A welcome change
Kia ora koutou,
I’m excited to be sharing this histories issue of Ako with you, focussing on the challenges, impact and importance of studying our past. Over the last two years there has been increasing engagement with the education sector and wider public around the introduction of a curriculum which teaches Aotearoa New Zealand’s histories.
Given COVID and the huge level of uncertainty that our children are experiencing, it is vital that we have a curriculum document that supports them to understand their whakapapa and tūrangawaewae. While celebrating this long-awaited change it is important to acknowledge the challenges and pressures the new curriculum places on kaiako. We are always dealing with additional pressures being put on the education sector, being asked to do more with no additional time. However, if we get this change right, the implementation of this curriculum will set a precedent for other curriculum areas to be explored.
I have been inspired to see excellent examples of this exploration already in action, and this issue of Ako captures some of that great practice. From Kororāreka (Russell) to Ōtepoti (Dunedin), it features educators who have started on the journey. We learn how ECE centres are using Te Whāriki to foster a sense of identity and belonging; look at how personal stories of migration are used to engage learners in history; profile one Kāhui Ako that is working to raise the mana of Māori students through relationship building; interview four practitioners about how kaiako can prepare for difficult conversations in the classroom; and find out how kura are looking to the past to guide their future.
The updated curriculum is an opportunity to build back better. As one contributor in this issue has written, “in order to navigate well into our collective future, we need to understand our past.” I hope these stories inspire and support you on this journey.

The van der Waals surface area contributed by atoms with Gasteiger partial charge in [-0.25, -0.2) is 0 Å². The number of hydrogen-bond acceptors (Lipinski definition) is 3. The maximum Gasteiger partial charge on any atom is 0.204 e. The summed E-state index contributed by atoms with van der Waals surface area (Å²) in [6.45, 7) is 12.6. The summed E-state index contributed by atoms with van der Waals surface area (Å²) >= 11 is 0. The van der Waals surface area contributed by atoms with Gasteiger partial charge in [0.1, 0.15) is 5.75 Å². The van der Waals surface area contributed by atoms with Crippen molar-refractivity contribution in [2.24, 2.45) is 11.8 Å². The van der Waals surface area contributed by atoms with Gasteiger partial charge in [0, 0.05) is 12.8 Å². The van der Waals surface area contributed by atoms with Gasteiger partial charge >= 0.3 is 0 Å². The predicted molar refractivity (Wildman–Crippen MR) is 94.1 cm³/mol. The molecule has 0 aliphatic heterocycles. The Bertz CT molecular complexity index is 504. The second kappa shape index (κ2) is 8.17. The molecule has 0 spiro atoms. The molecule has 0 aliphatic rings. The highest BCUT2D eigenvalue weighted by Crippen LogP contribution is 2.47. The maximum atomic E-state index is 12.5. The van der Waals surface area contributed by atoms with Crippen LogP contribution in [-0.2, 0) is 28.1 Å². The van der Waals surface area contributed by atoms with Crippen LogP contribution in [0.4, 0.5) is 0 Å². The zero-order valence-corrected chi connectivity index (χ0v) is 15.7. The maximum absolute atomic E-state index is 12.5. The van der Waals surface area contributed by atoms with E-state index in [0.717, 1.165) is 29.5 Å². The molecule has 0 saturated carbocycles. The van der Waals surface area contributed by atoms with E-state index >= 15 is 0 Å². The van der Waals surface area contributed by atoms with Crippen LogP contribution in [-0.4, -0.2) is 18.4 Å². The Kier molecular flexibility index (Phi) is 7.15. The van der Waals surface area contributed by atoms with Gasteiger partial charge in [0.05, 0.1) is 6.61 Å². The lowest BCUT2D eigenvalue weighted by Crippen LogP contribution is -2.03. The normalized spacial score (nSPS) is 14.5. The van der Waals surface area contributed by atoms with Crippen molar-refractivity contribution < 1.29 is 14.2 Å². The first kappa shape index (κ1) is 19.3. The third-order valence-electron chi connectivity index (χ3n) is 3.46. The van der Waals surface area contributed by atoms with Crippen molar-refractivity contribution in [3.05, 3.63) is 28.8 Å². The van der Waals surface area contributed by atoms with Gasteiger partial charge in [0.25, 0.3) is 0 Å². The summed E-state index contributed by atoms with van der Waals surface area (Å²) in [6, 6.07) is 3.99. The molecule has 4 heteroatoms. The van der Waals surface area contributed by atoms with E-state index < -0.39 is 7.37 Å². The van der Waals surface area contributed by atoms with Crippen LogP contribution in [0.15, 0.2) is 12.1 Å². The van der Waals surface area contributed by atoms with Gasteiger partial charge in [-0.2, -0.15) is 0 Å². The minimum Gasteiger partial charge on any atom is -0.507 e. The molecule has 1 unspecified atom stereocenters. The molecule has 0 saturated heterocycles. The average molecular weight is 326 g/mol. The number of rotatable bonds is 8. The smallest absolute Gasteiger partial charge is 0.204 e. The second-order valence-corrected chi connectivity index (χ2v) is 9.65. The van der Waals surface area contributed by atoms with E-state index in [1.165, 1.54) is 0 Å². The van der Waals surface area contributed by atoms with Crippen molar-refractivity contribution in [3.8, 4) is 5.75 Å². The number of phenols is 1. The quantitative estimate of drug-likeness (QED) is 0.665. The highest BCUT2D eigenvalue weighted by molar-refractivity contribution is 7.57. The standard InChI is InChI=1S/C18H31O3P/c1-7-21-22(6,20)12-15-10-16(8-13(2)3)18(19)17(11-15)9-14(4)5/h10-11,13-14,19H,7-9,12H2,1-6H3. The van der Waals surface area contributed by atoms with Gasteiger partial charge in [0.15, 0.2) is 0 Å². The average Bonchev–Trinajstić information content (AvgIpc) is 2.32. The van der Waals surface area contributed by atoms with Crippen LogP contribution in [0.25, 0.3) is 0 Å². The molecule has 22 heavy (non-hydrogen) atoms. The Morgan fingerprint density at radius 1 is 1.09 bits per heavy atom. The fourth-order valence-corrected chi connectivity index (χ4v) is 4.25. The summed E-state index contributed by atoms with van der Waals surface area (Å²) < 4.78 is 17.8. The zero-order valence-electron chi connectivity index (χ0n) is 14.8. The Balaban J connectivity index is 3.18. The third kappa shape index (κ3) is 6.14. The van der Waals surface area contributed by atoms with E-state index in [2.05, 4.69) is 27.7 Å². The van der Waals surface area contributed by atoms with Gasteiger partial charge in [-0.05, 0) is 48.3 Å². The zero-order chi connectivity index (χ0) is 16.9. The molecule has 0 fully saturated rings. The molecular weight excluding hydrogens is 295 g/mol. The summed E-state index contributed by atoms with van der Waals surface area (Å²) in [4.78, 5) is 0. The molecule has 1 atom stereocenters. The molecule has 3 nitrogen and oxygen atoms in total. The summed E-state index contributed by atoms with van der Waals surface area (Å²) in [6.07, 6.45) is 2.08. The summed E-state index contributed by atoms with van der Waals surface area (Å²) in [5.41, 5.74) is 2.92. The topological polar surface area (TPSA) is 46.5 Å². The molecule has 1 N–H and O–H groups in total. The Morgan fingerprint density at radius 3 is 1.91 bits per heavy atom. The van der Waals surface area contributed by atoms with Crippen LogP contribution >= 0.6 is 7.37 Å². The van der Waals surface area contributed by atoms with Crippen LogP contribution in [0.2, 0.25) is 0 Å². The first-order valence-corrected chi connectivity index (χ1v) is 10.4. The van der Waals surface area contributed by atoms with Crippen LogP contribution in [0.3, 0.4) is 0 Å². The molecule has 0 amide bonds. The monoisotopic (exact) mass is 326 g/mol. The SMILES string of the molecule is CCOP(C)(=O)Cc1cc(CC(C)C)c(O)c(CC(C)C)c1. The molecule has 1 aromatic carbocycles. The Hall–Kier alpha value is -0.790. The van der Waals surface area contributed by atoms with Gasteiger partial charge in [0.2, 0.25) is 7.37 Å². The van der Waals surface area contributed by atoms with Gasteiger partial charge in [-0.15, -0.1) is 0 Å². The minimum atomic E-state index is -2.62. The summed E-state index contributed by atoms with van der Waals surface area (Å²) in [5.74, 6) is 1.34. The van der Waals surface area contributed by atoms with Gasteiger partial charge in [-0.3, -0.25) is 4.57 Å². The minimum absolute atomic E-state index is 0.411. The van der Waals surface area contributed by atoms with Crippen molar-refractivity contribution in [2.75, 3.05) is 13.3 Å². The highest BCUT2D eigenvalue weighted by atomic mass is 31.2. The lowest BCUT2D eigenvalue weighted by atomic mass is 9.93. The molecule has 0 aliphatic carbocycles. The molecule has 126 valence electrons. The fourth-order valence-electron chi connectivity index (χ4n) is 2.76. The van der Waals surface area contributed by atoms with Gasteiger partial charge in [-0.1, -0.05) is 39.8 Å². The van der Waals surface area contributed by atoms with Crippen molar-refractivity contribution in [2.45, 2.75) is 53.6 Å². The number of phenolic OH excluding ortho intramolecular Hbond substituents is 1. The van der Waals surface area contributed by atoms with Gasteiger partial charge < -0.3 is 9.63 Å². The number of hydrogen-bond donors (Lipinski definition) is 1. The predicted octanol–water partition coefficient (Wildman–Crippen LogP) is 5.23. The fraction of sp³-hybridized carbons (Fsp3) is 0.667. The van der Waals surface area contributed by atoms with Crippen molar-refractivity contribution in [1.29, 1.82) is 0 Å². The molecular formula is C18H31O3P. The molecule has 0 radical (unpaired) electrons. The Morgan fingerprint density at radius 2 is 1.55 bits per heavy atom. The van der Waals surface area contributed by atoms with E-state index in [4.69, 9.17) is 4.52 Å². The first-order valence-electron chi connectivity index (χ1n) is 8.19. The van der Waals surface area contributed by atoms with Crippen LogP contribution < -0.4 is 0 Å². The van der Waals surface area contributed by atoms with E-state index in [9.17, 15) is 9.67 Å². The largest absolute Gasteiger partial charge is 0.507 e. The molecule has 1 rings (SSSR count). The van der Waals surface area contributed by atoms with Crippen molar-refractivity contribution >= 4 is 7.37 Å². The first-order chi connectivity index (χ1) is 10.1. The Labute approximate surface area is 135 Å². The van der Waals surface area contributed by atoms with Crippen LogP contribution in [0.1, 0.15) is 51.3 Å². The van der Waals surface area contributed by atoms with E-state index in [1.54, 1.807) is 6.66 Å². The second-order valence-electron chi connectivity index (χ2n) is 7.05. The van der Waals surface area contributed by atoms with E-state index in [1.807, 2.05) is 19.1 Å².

National President/Te Manukura
NZEI Te Riu Roa
Building relationships with iwi – a regional and a national initiative
While eight tangata whenua iwi in the top of the South Island came together recently to improve outcomes for tamariki in education; another initiative has provided support for a growing number of principals and schools throughout several regions to connect with hapū and iwi since 2013.
The place we stand – connecting to the land in Tāmaki Makaurau
Exploring local history is one way schools can connect to the new Aotearoa New Zealand histories curriculum. Ako caught up with two Auckland schools who are uncovering local history right under their feet.
Nō hea koe? Where are you from?
Many schools and ECE centres already use Aotearoa histories as a powerful tool to engage tamariki in learning. Personal stories of migration are at the heart of it.
Kua tuku iho
Tae atu ki ēnei tau tata nei, he rautaki a te kāwana kia whakawarewaretia āna ake mahi tūkino ki a ngāi Māori. He aha ngā whakaaro o ngā kura Māori e hāngai ana ki te whakaakoranga o ngā kōrero tuku iho me ngā hītori o Niu Tīreni?